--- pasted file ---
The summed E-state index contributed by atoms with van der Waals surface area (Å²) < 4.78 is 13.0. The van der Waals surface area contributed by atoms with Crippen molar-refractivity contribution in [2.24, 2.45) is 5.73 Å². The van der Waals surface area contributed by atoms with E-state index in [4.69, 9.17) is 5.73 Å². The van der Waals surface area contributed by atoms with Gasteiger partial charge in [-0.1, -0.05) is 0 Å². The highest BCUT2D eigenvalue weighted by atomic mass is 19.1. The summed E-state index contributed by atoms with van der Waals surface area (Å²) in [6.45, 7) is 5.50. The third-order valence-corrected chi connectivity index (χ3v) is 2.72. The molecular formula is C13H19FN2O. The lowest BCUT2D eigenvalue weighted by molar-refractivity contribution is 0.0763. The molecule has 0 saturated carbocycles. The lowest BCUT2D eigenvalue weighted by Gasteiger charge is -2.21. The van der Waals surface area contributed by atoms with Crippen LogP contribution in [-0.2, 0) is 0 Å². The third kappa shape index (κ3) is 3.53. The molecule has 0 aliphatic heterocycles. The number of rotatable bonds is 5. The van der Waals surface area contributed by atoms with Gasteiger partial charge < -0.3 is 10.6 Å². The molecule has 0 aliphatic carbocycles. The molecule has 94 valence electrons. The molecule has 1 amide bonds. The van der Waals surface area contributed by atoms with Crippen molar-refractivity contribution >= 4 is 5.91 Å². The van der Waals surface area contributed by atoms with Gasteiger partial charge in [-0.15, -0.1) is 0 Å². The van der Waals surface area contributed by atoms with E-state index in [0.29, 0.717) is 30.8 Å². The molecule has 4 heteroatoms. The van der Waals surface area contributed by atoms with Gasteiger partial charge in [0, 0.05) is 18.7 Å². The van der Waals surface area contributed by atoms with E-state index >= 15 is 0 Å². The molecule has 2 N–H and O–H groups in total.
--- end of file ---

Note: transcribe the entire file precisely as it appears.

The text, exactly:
The summed E-state index contributed by atoms with van der Waals surface area (Å²) < 4.78 is 13.0. The van der Waals surface area contributed by atoms with Crippen molar-refractivity contribution in [2.24, 2.45) is 5.73 Å². The van der Waals surface area contributed by atoms with E-state index in [4.69, 9.17) is 5.73 Å². The van der Waals surface area contributed by atoms with Gasteiger partial charge in [-0.1, -0.05) is 0 Å². The highest BCUT2D eigenvalue weighted by atomic mass is 19.1. The summed E-state index contributed by atoms with van der Waals surface area (Å²) in [6.45, 7) is 5.50. The third-order valence-corrected chi connectivity index (χ3v) is 2.72. The molecular formula is C13H19FN2O. The lowest BCUT2D eigenvalue weighted by molar-refractivity contribution is 0.0763. The molecule has 0 saturated carbocycles. The lowest BCUT2D eigenvalue weighted by Gasteiger charge is -2.21. The van der Waals surface area contributed by atoms with Crippen LogP contribution in [-0.2, 0) is 0 Å². The third kappa shape index (κ3) is 3.53. The molecule has 0 aliphatic heterocycles. The number of rotatable bonds is 5. The van der Waals surface area contributed by atoms with Gasteiger partial charge < -0.3 is 10.6 Å². The molecule has 0 aliphatic carbocycles. The molecule has 94 valence electrons. The molecule has 1 amide bonds. The van der Waals surface area contributed by atoms with Crippen molar-refractivity contribution >= 4 is 5.91 Å². The van der Waals surface area contributed by atoms with Gasteiger partial charge in [-0.15, -0.1) is 0 Å². The van der Waals surface area contributed by atoms with E-state index in [0.29, 0.717) is 30.8 Å². The molecule has 4 heteroatoms. The van der Waals surface area contributed by atoms with Gasteiger partial charge in [0, 0.05) is 18.7 Å². The van der Waals surface area contributed by atoms with E-state index >= 15 is 0 Å². The molecule has 2 N–H and O–H groups in total.